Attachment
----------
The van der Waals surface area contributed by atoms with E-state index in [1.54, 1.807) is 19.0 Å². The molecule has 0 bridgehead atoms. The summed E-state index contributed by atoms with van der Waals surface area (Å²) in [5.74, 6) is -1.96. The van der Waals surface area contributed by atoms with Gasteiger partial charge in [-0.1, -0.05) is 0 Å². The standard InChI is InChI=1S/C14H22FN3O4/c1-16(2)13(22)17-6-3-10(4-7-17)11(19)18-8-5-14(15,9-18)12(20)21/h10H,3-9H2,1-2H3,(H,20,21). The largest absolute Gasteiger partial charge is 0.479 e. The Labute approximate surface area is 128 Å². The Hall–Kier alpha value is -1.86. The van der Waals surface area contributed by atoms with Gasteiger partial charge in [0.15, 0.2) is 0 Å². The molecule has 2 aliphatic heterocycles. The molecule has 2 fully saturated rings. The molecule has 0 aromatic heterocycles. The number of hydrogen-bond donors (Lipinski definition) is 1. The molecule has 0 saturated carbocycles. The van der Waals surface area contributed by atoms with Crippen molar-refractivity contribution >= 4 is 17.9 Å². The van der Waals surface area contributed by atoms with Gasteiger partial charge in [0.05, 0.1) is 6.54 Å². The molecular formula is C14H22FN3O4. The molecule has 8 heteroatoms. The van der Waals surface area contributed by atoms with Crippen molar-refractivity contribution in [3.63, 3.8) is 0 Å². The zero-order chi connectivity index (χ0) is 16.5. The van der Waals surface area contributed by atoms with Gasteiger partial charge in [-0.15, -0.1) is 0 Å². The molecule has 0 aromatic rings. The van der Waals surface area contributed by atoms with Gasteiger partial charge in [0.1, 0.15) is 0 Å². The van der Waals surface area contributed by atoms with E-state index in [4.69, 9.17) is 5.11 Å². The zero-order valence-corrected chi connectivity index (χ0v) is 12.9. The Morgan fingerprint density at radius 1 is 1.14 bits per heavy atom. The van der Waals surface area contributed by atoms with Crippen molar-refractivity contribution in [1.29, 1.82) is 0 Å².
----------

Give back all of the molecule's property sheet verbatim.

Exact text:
The van der Waals surface area contributed by atoms with E-state index in [1.54, 1.807) is 19.0 Å². The molecule has 0 bridgehead atoms. The summed E-state index contributed by atoms with van der Waals surface area (Å²) in [5.74, 6) is -1.96. The van der Waals surface area contributed by atoms with Gasteiger partial charge in [-0.1, -0.05) is 0 Å². The standard InChI is InChI=1S/C14H22FN3O4/c1-16(2)13(22)17-6-3-10(4-7-17)11(19)18-8-5-14(15,9-18)12(20)21/h10H,3-9H2,1-2H3,(H,20,21). The largest absolute Gasteiger partial charge is 0.479 e. The Labute approximate surface area is 128 Å². The Hall–Kier alpha value is -1.86. The van der Waals surface area contributed by atoms with Gasteiger partial charge in [0.15, 0.2) is 0 Å². The molecule has 2 aliphatic heterocycles. The molecule has 2 fully saturated rings. The molecule has 0 aromatic heterocycles. The number of hydrogen-bond donors (Lipinski definition) is 1. The molecule has 0 saturated carbocycles. The van der Waals surface area contributed by atoms with Crippen molar-refractivity contribution >= 4 is 17.9 Å². The van der Waals surface area contributed by atoms with Gasteiger partial charge in [0.05, 0.1) is 6.54 Å². The molecular formula is C14H22FN3O4. The molecule has 8 heteroatoms. The van der Waals surface area contributed by atoms with Crippen molar-refractivity contribution in [3.63, 3.8) is 0 Å². The zero-order chi connectivity index (χ0) is 16.5. The van der Waals surface area contributed by atoms with Gasteiger partial charge in [-0.15, -0.1) is 0 Å². The molecule has 0 aromatic rings. The van der Waals surface area contributed by atoms with Gasteiger partial charge in [0.1, 0.15) is 0 Å². The van der Waals surface area contributed by atoms with E-state index in [4.69, 9.17) is 5.11 Å². The zero-order valence-corrected chi connectivity index (χ0v) is 12.9. The Morgan fingerprint density at radius 1 is 1.14 bits per heavy atom. The van der Waals surface area contributed by atoms with Crippen molar-refractivity contribution in [1.29, 1.82) is 0 Å².